Factual error: During the final battle, Gordo the tank driver calls out, "Panzerfaust, four o'clock!", as he looks through his periscope. He could not have seen any targets at four o'clock, as the driver's periscope could barely rotate towards the eleven and one o'clock positions, close to the left and right front corners of the tank's hull. The four o'clock position would be near the right rear of the tank.
Factual error: In the hedgerow battle, the Fury tank platoon face off with a German MG 42 machine gun and two 7.5 cm Pak 40 anti-tank gun. Each of these guns opens fire only after the previous one gets knocked out. In a real combat situation, all of the guns would open fire at the same time and establish a cross fire, effectively suppressing the ground troops and tanks from advancing. (00:31:35 - 00:33:30)
Factual error: Wardaddy orders Grady to load a smoke shell to blind the Tiger. But Grady takes a shell labelled "HVAP-T M93", which is a high-velocity armor-piecing round from the shelf. When the shell is fired and hit the Tiger, it shows a smoke effect rather than an AP effect. (01:19:20)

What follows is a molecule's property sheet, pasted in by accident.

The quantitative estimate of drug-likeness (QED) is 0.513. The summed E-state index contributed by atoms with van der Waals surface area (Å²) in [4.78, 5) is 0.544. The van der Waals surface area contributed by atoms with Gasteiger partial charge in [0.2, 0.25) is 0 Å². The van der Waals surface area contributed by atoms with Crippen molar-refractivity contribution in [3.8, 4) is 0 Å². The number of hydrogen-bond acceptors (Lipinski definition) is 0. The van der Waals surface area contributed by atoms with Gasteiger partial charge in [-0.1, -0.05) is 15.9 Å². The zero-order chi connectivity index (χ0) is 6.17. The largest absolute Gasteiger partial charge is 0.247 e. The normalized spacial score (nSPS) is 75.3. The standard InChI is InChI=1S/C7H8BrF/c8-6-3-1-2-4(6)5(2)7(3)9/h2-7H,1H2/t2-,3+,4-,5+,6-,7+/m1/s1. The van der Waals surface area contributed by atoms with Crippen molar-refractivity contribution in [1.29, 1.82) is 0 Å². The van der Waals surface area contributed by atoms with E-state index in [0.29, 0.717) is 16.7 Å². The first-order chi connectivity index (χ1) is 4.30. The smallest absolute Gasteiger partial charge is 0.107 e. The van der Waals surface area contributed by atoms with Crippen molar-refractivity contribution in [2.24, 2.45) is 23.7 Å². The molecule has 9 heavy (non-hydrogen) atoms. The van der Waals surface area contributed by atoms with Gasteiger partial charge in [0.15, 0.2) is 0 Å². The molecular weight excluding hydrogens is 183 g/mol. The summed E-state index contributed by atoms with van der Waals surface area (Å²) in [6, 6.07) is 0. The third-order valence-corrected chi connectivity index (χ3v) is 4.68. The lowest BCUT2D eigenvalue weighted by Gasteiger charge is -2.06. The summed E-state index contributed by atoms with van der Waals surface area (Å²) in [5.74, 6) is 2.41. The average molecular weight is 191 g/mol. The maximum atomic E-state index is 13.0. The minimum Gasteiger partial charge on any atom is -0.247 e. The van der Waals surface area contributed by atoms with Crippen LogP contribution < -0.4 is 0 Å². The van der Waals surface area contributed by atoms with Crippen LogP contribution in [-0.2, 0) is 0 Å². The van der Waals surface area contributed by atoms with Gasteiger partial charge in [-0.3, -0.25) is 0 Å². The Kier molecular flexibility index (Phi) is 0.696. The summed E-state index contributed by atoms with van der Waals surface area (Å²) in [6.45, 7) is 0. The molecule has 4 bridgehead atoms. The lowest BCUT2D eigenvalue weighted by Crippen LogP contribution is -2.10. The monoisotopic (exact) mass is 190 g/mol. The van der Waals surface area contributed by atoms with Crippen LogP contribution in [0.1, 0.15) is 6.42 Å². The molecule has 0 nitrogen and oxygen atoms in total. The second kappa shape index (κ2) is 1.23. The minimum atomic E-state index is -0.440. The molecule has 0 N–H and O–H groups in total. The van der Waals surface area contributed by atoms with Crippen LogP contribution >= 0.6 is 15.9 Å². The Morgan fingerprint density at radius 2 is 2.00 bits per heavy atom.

Factual error: One scene has Sgt. Collier having a conversation with Norman as they are riding on the turret of "Fury" without their tank intercom throat mikes and headphones. The noise of the moving tank alone would cause any conversation to be a shouting match between the two soldiers. Further, they are in column with three other noisy tanks, which would make a casual conversation even more difficult without utilizing their tank intercom system.
Factual error: In 1945 the Model 24 "potato mashers" thrown inside the tank in the end of the movie could not be blast effect grenades, but fragmentation ones used from 1942. Also the TNT used in them would have exploded at almost the same time and not in two separated booms as heard. And the devastation inside the tank would have been much worse. (01:59:00)
Factual error: When Fury enters a village and faces a field gun attack, Sgt. Collier orders through the tank radio "Throw some Willie Pete in that ground floor." While white phosphorus has been used for a century, Willie Pete as a slang term for it only dates from the Vietnam War. (00:48:05)
Factual error: The film shows the American and German tanks firing at each other on the move. Tank warfare doctrine dictated that tanks must be stationary when shooting at a target, to ensure a hit. Some tanks were equipped with stabilizers on their guns to allow firing on the move. All the tanks in "Fury" (German and American) were not so equipped.